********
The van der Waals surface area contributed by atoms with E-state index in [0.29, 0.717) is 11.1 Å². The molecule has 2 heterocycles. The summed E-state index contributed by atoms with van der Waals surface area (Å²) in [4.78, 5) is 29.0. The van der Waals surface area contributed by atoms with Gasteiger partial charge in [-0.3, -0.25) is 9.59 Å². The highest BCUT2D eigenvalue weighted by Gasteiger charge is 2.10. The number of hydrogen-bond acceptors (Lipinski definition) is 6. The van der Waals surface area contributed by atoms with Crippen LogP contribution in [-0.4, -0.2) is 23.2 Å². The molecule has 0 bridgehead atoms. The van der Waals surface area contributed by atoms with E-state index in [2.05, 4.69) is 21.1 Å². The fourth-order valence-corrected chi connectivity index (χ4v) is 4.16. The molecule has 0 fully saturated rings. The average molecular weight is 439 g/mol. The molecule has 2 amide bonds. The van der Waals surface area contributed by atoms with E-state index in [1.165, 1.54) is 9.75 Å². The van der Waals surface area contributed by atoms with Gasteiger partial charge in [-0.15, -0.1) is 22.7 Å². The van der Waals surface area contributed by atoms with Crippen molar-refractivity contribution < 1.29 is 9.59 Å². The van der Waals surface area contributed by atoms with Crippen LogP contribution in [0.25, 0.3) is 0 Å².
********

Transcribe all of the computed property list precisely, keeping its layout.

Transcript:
The van der Waals surface area contributed by atoms with E-state index in [0.29, 0.717) is 11.1 Å². The molecule has 2 heterocycles. The summed E-state index contributed by atoms with van der Waals surface area (Å²) in [4.78, 5) is 29.0. The van der Waals surface area contributed by atoms with Gasteiger partial charge in [-0.3, -0.25) is 9.59 Å². The highest BCUT2D eigenvalue weighted by Gasteiger charge is 2.10. The number of hydrogen-bond acceptors (Lipinski definition) is 6. The van der Waals surface area contributed by atoms with Crippen LogP contribution in [-0.4, -0.2) is 23.2 Å². The molecule has 0 bridgehead atoms. The van der Waals surface area contributed by atoms with E-state index in [2.05, 4.69) is 21.1 Å². The fourth-order valence-corrected chi connectivity index (χ4v) is 4.16. The molecule has 0 fully saturated rings. The average molecular weight is 439 g/mol. The molecule has 2 amide bonds. The van der Waals surface area contributed by atoms with E-state index in [1.165, 1.54) is 9.75 Å². The van der Waals surface area contributed by atoms with Gasteiger partial charge in [-0.15, -0.1) is 22.7 Å². The van der Waals surface area contributed by atoms with Crippen molar-refractivity contribution < 1.29 is 9.59 Å². The van der Waals surface area contributed by atoms with Crippen LogP contribution in [0.25, 0.3) is 0 Å².